Have you heard? I’m a sucker for a good Greek chorus element in anime.
It’s a rare viewer who will watch Magia Record without prior history of the Madoka franchise. These viewers likely exist — simply because it’s a new anime, looks interesting, and hey, cute girls — but the majority of people tuning in will be Puella Magi Madoka Magica fans. A subsection of these fans will watch any Madoka content regardless. The other group of viewers will be looking for a very specific element, attributed to Gen Urobuchi or Studio SHAFT overlord Akiyuki Shinbo or both, that they cannot define and arguably go into Magia Record already with the idea that it will never live up to the original.
I have a lot of personal hangups with how the original Madoka television series is put on a pedestal, and even more about how it is erroneously credited for adding “dark” elements to the magical girl genre (it didn’t, they were always there and you just weren’t watching those shows and/or looking hard enough). I’m also of the opinion that Rebellion is the only thing in Madoka that approaches anything resembling a deconstruction.
The largest slight against Magia Record from Madoka Magica fans is that it was aired to promote a mobile game — as an aside, the game isn’t available in English anymore after a poorly-communicated closure — and is presumably not a part of the original Madoka canon. “Side Story” is in the full title of the Magia Record series after all. There’s also the fact that neither Gen Urobuchi nor Akiyuki Shinbo were involved with this particular production. I’ve seen a few comments about how Gekidan Inu Curry, a two-man team of Ayumi Shiraishi and Yousuke Anai, was playing in the Madoka sandbox when they took on Magia Record, but even this is a bit unfair since Gekidan Inu Curry played a large role in the original Madoka television series production design, particularly when it came to the otherworldly collages of the witches. For the record, Yousuke Anai (Doro-inu) is credited as chief director of Magia Record.
Magia Record purposefully plays with all of these fan expectations from its opening episode.
“Have you heard? Has anyone told you? That rumor about magical girls?”
–Magia Record, Episode 1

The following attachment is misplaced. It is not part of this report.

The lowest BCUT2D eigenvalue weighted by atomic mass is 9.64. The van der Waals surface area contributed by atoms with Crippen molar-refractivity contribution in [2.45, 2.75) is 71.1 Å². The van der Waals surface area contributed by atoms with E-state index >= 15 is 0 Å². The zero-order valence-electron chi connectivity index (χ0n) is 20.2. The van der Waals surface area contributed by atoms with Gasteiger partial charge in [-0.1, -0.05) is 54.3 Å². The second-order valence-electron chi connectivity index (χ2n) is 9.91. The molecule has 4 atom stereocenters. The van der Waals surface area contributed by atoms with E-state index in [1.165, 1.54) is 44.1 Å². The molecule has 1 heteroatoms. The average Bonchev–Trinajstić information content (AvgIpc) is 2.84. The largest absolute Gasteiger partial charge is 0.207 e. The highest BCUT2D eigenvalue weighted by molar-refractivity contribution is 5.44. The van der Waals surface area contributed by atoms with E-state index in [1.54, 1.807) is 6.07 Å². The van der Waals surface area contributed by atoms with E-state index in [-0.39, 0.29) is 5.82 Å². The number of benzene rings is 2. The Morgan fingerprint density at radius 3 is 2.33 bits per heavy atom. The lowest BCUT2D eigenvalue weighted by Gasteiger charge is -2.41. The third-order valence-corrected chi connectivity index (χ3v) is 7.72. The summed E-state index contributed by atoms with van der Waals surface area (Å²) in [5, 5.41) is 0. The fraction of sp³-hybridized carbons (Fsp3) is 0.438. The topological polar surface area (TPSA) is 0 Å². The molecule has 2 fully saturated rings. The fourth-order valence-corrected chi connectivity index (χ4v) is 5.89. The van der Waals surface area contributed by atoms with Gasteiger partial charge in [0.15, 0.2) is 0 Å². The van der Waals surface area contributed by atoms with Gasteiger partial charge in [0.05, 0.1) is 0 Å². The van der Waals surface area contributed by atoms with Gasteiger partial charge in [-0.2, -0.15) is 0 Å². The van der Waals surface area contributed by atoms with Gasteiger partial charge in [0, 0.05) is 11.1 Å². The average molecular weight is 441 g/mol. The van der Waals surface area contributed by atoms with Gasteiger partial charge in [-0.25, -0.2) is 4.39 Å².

It’s a bit of a stretch to say that Magia Record has a true Greek chorus element structured like Kunihiko Ikuhara’s Revolutionary Girl Utena or subsequent works, but it does bring a repeating fan element into the series from the beginning through faceless girls gossiping. They’re remarkably close to Utena‘s shadow girls and appear later on in the series. Yet, unlike a modern Greek chorus, which would comment on the action with more of an existing knowledge of what has happened in the past, and what is to come in the future, the faceless girls of Magia Record seem to know nothing about what has come before in the first episode (or are commenting very tongue-in-cheek) and it’s the informed Madoka viewer who brings their expectations to the series that give their commentary an added bite. Calling Kyubey a “white fairy,” bringing up whether magical girls fight good witches or bad witches and then answering “Bad witches, of course,” and ending their opening discussion with “Ahhhh I want to be a magical girl too” are all designed to make a Madoka viewer pay attention. They set up somewhat of a pattern with their early-episode remarks, but the truth of that pattern is completed by the viewer’s knowledge. This “chorus” also comments on the existence of other in-universe elements like the second episode’s Staircase of Severance, in a more traditional way.
Ultimately, Magia Record has a lot of flaws that grow as the series progresses. However, I thoroughly appreciated how it never tried to be Madoka, or even a defining part of the Madoka canon yes even with the known guest appearances, but instead played with said expectations.
Do you consider all the ads in the train… Etc as Greek chorus elements? I think there also were some very Utena moments about the introduction of rumors in the late part of the run